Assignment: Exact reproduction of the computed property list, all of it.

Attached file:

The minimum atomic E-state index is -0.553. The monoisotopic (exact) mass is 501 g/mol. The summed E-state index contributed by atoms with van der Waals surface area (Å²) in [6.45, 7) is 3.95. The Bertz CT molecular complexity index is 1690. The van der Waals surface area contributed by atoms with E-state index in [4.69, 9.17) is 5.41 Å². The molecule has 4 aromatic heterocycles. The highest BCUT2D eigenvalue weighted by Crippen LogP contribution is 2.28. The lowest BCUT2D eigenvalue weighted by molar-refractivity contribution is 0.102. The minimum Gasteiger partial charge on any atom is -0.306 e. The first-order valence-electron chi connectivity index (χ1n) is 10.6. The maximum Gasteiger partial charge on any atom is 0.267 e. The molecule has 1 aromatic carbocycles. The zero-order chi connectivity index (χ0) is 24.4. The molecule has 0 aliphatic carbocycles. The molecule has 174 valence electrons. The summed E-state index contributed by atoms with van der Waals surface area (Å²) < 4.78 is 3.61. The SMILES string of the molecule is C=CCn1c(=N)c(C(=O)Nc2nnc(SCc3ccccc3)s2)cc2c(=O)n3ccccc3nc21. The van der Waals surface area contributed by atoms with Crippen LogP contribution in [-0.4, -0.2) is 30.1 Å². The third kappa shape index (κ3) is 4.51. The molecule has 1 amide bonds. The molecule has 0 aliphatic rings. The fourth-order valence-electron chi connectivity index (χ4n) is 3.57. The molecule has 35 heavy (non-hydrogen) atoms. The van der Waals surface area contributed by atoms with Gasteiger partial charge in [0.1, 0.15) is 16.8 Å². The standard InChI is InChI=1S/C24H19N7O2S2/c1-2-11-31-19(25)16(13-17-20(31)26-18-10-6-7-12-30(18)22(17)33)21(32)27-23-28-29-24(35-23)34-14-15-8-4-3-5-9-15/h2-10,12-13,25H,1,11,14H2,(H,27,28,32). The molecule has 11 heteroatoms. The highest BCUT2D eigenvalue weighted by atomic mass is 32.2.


The minimum atomic E-state index is -0.553. The monoisotopic (exact) mass is 501 g/mol. The summed E-state index contributed by atoms with van der Waals surface area (Å²) in [6.45, 7) is 3.95. The Bertz CT molecular complexity index is 1690. The van der Waals surface area contributed by atoms with E-state index in [4.69, 9.17) is 5.41 Å². The molecule has 4 aromatic heterocycles. The highest BCUT2D eigenvalue weighted by Crippen LogP contribution is 2.28. The lowest BCUT2D eigenvalue weighted by molar-refractivity contribution is 0.102. The minimum Gasteiger partial charge on any atom is -0.306 e. The first-order valence-electron chi connectivity index (χ1n) is 10.6. The maximum Gasteiger partial charge on any atom is 0.267 e. The molecule has 1 aromatic carbocycles. The zero-order chi connectivity index (χ0) is 24.4. The molecule has 0 aliphatic carbocycles. The molecule has 174 valence electrons. The summed E-state index contributed by atoms with van der Waals surface area (Å²) < 4.78 is 3.61. The SMILES string of the molecule is C=CCn1c(=N)c(C(=O)Nc2nnc(SCc3ccccc3)s2)cc2c(=O)n3ccccc3nc21. The van der Waals surface area contributed by atoms with Crippen LogP contribution in [-0.4, -0.2) is 30.1 Å². The third kappa shape index (κ3) is 4.51. The molecule has 1 amide bonds. The molecule has 0 aliphatic rings. The fourth-order valence-electron chi connectivity index (χ4n) is 3.57. The molecule has 35 heavy (non-hydrogen) atoms. The van der Waals surface area contributed by atoms with Gasteiger partial charge in [0.1, 0.15) is 16.8 Å². The standard InChI is InChI=1S/C24H19N7O2S2/c1-2-11-31-19(25)16(13-17-20(31)26-18-10-6-7-12-30(18)22(17)33)21(32)27-23-28-29-24(35-23)34-14-15-8-4-3-5-9-15/h2-10,12-13,25H,1,11,14H2,(H,27,28,32). The molecule has 11 heteroatoms. The highest BCUT2D eigenvalue weighted by atomic mass is 32.2.